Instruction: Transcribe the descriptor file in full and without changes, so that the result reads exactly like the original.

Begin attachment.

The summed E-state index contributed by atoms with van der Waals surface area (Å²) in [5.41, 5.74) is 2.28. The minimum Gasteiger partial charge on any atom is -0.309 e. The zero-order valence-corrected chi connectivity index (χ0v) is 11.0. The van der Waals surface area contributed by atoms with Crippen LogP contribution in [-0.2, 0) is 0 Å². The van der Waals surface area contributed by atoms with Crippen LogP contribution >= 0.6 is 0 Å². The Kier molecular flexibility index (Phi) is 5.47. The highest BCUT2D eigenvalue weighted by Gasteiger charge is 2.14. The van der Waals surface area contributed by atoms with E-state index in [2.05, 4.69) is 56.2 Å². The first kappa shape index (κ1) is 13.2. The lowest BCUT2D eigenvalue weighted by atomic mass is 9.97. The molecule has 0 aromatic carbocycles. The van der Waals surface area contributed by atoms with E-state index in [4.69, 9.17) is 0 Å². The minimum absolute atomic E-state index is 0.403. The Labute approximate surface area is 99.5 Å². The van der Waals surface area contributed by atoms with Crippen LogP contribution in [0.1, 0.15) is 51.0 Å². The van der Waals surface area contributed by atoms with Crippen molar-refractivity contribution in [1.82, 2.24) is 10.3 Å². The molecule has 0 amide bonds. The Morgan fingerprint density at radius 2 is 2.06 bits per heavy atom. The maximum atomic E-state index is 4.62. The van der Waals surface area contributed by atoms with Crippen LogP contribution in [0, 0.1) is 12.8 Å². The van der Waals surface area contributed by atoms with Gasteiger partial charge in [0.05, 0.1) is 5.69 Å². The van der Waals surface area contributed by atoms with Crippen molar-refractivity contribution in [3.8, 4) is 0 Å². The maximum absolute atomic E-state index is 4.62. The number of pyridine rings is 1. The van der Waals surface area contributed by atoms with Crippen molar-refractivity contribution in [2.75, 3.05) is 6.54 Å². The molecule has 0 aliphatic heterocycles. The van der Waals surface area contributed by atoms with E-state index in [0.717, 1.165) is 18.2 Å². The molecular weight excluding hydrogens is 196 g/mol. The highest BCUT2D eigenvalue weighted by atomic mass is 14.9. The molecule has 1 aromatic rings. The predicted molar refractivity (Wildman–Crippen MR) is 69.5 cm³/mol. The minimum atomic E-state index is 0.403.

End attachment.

The summed E-state index contributed by atoms with van der Waals surface area (Å²) in [5.41, 5.74) is 2.28. The minimum Gasteiger partial charge on any atom is -0.309 e. The zero-order valence-corrected chi connectivity index (χ0v) is 11.0. The van der Waals surface area contributed by atoms with Crippen LogP contribution in [-0.2, 0) is 0 Å². The van der Waals surface area contributed by atoms with Crippen LogP contribution >= 0.6 is 0 Å². The Kier molecular flexibility index (Phi) is 5.47. The highest BCUT2D eigenvalue weighted by Gasteiger charge is 2.14. The van der Waals surface area contributed by atoms with E-state index in [2.05, 4.69) is 56.2 Å². The first kappa shape index (κ1) is 13.2. The lowest BCUT2D eigenvalue weighted by atomic mass is 9.97. The molecule has 0 aromatic carbocycles. The van der Waals surface area contributed by atoms with E-state index in [4.69, 9.17) is 0 Å². The minimum absolute atomic E-state index is 0.403. The Labute approximate surface area is 99.5 Å². The van der Waals surface area contributed by atoms with Crippen LogP contribution in [0.1, 0.15) is 51.0 Å². The van der Waals surface area contributed by atoms with Crippen molar-refractivity contribution in [1.82, 2.24) is 10.3 Å². The molecule has 0 amide bonds. The Morgan fingerprint density at radius 2 is 2.06 bits per heavy atom. The maximum atomic E-state index is 4.62. The van der Waals surface area contributed by atoms with Crippen LogP contribution in [0, 0.1) is 12.8 Å². The van der Waals surface area contributed by atoms with Gasteiger partial charge in [0.05, 0.1) is 5.69 Å². The van der Waals surface area contributed by atoms with Crippen molar-refractivity contribution in [3.8, 4) is 0 Å². The maximum absolute atomic E-state index is 4.62. The number of pyridine rings is 1. The van der Waals surface area contributed by atoms with Crippen molar-refractivity contribution in [2.75, 3.05) is 6.54 Å². The molecule has 0 aliphatic heterocycles. The van der Waals surface area contributed by atoms with E-state index in [0.717, 1.165) is 18.2 Å². The molecular weight excluding hydrogens is 196 g/mol. The highest BCUT2D eigenvalue weighted by atomic mass is 14.9. The molecule has 1 aromatic rings. The predicted molar refractivity (Wildman–Crippen MR) is 69.5 cm³/mol. The minimum atomic E-state index is 0.403.